Robertson Panel

Named for its leader, physicist H.P. Robertson, who worked for the Central Intelligence Agency (CIA) and the Defense Department, the Robertson Panel consisted of scientists and military personnel who were called together in 1953 by the U.S. government, supposedly to determine the true nature of unidentified flying objects (UFOs). However, the panel was actually created in order to end what the government perceived as mass hysteria over the idea that extraterrestrials might be visiting Earth. Within a month after a widely publicized 1947 sighting of UFOs near Mount Rainier, in Washington, nearly a thousand people had reported seeing UFOs that they believed were alien spacecraft, and by 1952 these reports had increased so dramatically in number that they were overwhelming government agencies. Consequently, U.S. officials wanted to put an end to them.

By this time the U.S. Air Force had already assembled a group of scientists to look into UFOs, but the CIA, concerned about possible leaks caused by sharing documents with other agencies, decided to create its own investigation. The Robertson Panel was the result; its first official meeting took place on January 14, 1953, and its last meeting took place just three days later. All of the panel members were known sceptics in regard to the possibility that UFOs were spacecraft, and during the four days that they examined evidence related to UFOs, they heard from only one person who supported the idea that extraterrestrials might be visiting Earth. After just twelve hours of discussion at the end of their hearings, the members of the panel concluded that most UFO sightings were due to the misidentification of ordinary phenomena like airplanes and weather balloons, and the remainder were due to hallucinations, mass hysteria, or outright fabrications. In addition, the panel recommended that the U.S. Air Force aggressively work to dismiss or discredit these sightings, so that what its members called “UFO hysteria” would end.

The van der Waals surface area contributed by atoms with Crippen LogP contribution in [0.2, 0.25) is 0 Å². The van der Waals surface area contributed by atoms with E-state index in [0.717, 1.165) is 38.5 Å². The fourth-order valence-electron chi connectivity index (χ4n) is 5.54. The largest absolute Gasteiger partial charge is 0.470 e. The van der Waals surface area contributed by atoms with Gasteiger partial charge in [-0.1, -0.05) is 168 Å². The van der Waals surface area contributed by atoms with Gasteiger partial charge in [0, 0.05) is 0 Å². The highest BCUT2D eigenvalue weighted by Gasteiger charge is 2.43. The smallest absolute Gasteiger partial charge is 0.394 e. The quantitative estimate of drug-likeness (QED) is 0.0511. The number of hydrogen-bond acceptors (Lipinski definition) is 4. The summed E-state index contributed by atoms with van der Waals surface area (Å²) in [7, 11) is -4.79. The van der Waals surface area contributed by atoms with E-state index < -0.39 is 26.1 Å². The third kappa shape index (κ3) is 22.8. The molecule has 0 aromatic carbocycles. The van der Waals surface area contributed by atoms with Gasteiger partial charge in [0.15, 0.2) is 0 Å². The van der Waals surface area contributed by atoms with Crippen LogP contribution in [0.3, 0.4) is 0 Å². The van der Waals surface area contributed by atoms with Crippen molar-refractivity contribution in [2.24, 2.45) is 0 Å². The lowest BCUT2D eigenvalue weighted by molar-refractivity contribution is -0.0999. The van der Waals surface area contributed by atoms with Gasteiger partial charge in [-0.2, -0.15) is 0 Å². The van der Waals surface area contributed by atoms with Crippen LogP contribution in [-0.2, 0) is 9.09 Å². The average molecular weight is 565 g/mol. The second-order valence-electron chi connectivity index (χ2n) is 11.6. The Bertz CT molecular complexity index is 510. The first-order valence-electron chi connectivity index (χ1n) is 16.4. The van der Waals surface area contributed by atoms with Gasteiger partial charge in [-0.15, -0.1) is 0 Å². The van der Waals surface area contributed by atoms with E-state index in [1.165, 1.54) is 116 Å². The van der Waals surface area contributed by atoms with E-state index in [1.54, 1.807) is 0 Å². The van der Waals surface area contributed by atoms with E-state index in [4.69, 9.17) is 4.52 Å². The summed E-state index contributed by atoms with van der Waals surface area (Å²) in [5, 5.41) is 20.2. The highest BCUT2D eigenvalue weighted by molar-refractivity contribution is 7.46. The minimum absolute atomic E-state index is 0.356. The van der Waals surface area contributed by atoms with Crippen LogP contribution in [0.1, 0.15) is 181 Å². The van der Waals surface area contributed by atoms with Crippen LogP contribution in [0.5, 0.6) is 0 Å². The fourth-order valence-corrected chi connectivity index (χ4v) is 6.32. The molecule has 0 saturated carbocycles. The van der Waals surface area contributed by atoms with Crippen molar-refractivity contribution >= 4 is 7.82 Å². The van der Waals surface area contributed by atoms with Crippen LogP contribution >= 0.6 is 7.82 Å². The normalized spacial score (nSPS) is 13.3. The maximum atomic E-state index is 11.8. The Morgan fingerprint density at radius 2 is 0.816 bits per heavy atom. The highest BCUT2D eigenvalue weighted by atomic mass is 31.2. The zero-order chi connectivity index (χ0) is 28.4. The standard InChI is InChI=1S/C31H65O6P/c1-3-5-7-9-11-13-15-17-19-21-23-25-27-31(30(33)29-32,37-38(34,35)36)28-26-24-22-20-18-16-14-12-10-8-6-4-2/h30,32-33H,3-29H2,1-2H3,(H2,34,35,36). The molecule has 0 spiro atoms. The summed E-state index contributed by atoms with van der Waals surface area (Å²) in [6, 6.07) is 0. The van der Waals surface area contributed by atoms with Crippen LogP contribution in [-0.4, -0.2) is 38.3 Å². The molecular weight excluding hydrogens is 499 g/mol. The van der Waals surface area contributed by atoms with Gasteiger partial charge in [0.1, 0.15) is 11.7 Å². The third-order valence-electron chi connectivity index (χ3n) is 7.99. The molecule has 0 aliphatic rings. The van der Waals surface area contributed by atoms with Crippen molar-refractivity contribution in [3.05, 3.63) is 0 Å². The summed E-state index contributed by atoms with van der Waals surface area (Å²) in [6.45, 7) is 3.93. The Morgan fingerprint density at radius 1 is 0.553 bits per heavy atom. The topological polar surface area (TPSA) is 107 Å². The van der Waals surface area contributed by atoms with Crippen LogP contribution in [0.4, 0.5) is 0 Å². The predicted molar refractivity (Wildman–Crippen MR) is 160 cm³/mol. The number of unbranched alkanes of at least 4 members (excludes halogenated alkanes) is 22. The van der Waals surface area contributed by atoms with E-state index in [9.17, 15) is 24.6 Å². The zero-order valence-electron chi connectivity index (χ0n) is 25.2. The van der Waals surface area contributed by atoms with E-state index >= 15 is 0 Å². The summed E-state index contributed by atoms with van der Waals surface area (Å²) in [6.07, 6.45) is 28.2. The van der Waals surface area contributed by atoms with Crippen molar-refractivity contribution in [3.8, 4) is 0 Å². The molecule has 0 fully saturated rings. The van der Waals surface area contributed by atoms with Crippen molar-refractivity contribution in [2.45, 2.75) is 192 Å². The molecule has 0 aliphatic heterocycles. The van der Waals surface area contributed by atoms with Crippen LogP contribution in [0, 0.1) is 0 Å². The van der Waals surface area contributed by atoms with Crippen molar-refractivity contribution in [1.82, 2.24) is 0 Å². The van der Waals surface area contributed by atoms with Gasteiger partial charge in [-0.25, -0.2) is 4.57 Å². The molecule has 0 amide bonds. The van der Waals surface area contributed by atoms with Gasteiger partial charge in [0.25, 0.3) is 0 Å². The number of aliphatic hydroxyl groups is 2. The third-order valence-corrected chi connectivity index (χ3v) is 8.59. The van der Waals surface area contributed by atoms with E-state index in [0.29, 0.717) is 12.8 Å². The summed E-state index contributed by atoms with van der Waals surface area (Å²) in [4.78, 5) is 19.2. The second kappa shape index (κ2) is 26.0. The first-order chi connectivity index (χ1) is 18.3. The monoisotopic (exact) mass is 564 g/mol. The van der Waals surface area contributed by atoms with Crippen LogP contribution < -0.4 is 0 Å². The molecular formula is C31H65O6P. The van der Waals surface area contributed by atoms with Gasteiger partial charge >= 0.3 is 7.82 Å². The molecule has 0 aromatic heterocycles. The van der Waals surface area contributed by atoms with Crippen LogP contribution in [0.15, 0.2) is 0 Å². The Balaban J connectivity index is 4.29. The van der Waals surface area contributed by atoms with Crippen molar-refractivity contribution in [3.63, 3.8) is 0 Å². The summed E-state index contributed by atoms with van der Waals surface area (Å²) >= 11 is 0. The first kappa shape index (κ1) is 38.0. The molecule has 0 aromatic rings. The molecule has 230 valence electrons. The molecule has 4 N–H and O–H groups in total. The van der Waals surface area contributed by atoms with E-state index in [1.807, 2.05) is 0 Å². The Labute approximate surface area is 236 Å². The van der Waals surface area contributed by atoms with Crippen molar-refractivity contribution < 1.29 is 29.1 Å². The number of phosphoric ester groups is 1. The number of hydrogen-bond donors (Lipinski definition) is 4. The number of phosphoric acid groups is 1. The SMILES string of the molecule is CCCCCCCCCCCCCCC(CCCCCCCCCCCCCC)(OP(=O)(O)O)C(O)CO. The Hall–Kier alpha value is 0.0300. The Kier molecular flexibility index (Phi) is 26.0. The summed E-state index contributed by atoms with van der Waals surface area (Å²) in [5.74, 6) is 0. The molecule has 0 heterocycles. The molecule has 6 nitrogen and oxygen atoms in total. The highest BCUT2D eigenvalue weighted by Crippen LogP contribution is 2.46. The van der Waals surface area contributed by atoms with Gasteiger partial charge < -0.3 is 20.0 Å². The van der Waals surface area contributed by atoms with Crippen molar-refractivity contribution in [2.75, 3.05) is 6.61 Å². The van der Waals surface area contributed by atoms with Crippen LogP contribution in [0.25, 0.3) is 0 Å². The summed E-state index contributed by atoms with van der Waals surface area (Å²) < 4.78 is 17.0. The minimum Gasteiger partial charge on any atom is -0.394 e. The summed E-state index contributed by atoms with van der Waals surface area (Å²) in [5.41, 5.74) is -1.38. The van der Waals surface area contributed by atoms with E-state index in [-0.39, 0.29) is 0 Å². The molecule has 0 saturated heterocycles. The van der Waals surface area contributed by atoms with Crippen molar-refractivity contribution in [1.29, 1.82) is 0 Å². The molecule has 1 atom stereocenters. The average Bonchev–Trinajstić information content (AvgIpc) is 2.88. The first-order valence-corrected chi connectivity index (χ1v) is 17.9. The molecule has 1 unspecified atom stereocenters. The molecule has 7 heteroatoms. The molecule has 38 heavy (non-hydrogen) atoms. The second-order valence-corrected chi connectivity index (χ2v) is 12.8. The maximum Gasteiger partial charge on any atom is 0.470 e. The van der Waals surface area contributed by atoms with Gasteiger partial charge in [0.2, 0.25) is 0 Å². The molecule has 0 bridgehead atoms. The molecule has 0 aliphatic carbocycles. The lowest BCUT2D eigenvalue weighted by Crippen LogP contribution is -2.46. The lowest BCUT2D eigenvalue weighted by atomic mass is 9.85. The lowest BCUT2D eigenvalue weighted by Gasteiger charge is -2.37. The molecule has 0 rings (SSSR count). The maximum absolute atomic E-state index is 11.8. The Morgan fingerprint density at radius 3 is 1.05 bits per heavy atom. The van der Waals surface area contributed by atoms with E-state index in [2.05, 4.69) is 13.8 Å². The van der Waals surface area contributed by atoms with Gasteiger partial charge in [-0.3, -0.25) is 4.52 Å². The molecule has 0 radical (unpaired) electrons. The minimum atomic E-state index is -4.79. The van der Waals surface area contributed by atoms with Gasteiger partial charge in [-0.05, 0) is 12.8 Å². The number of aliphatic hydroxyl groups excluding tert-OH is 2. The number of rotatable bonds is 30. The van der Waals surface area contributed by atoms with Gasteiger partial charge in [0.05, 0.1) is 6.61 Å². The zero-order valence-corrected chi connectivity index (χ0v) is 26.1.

As a direct result of this recommendation, the U.S. Air Force effectively ended its own investigation into UFOs, and air force personnel were ordered not to discuss any UFO case publicly unless they could convincingly argue that it had a logical, ordinary explanation. In addition, government operatives apparently began working to discredit ufologists and spread the idea that anyone who claimed to have seen a UFO must be mentally ill.

SEE ALSO:

  • Kenneth Arnold
  • Project Blue Book

SOURCE:

The Greenhaven Encyclopedia of Paranormal Phenomena – written by Patricia D. Netzley © 2006 Gale, a part of Cengage Learning

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